What Do You Think is so Funny?

Humor heals; absolute humor heals absolutely

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Everyone has different notions of what's funny. Thus, if you laugh out loud during a certain sitcom -- say, Ellen -- you might feel abashed to read that 'ELLEN' is among similar sitcoms (Mad About You and Seinfeld being other examples) sending 'an insidious message about the future of Western Civilization.' This critique made by Elayne Rapping in The Progressive (Sept. 1995) is right, of course: The shows are about yuppies with no real family or work responsibilities and politics and other meaningful issues are typically trivialized or mocked. Yet, as even Rapping acknowledges, they can be pretty darn funny.

So is flipping off the set the solution? Rapping doesn't say here, but in her writings -- the latest is Media-tions (South End Press, $15) -- she's not anti-TV, simply pro-good-TV. As Danny Duncan Collum notes in his Sojourners (Sept./Oct. 1995) critique of primetime programmings' pandering to audiences fragmented by race and class -- shows like Livin' Single have a nearly all-black audience; SEINFELD all-white -- the ideal is to create TV shows that, like The Simpsons and the late 'In Living Color,' reflect 'the best rebellious and democratic tradition of American popular art.' Plus, those two prove that meaningful topics and humor can be entertaining.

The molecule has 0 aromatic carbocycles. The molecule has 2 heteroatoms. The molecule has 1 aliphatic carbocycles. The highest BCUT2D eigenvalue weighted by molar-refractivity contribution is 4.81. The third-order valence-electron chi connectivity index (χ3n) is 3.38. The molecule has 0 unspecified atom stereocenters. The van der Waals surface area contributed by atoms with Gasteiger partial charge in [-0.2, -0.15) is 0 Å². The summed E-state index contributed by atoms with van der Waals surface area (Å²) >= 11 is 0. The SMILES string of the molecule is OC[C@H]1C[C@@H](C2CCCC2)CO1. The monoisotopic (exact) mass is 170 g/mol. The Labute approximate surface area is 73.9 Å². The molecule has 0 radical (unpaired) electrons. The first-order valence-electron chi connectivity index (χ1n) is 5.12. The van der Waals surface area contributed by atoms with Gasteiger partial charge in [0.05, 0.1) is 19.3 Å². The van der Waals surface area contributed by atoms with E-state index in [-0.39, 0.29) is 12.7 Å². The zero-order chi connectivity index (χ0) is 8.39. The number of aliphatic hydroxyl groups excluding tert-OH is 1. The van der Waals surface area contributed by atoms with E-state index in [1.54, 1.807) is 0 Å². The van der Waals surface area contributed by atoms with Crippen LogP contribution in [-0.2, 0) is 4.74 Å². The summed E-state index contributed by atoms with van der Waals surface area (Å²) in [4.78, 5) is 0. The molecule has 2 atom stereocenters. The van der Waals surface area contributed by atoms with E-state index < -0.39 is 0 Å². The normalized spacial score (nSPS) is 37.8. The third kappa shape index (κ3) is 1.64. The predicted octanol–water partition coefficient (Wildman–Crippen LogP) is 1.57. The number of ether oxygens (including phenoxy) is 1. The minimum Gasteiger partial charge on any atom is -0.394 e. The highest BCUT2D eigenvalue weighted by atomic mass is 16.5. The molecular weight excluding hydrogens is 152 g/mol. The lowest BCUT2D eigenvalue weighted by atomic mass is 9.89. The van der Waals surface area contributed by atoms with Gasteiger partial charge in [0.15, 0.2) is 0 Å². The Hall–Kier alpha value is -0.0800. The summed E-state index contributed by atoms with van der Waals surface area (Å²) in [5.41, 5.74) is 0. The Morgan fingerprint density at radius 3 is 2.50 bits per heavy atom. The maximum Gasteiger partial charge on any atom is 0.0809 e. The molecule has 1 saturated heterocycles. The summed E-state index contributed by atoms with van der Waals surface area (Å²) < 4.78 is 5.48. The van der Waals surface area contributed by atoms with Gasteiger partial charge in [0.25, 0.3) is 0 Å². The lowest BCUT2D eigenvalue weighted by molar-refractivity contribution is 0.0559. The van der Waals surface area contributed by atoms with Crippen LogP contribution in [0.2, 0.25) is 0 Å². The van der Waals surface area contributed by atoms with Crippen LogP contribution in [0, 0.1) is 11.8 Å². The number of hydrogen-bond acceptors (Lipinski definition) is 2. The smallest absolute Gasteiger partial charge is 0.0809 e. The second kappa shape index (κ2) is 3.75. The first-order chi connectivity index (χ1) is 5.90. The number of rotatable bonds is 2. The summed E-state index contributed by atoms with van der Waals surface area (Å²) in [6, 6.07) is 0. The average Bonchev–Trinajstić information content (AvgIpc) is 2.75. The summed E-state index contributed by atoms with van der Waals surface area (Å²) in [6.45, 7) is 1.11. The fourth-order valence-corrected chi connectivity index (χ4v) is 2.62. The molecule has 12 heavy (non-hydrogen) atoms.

Indeed, THE PROGRESSIVE's own pages prove that intelligent, entertaining humor thrives. Along with veteran political humorist Molly Ivins, the magazine has added smart, funny stand-ups Kate Clinton and Will Durst as regular columnists

From the September 1995 issue, there's Kate Clinton on her ideas for marketing Catholicism: 'They know me at the Vatican already for some of the bids I have put in to produce Papal visits. I proposed hooking him up with the Lollapalooza tour last summer. Push the miracle thing. Kind of a Neil Young thing, get the younger crowd. He's got the book, the CD, lots of merch, and a very good road show ... I've been trying to talk Mary into coming back. She does not like big events. She likes small appearances. Back yards. Lawn chairs. New Jersey. Nothing too showy. I like that about her. She's like Jackie O in that way.'

Admit it, that little tidbit at least made you smile. And not only is humor ideal for cultural critique; American Health (Sept. 1995) reports that it saves lives. Not only has the philosophy that humor aids healing been scientifically proven because it boosts feel-good, immune-building endorphins, it has also been institutionalized within mainstream and alternative medicine. Healing's special issue on humor (Vol. 3, No. 2, 1995) is a great guide to the humor/healing connection. There's technique talk from nurse-humorist Patty Wooten and lists of experts like Patch Adams (he's building 'the first hospital to fully incorporate humor) and Bernie Siegel. This issue also has an excellent resource guide to humor publications like The Laughter Prescription, Journal of Nursing Jocularity, and Stitches, The Journal of Medical Humor.

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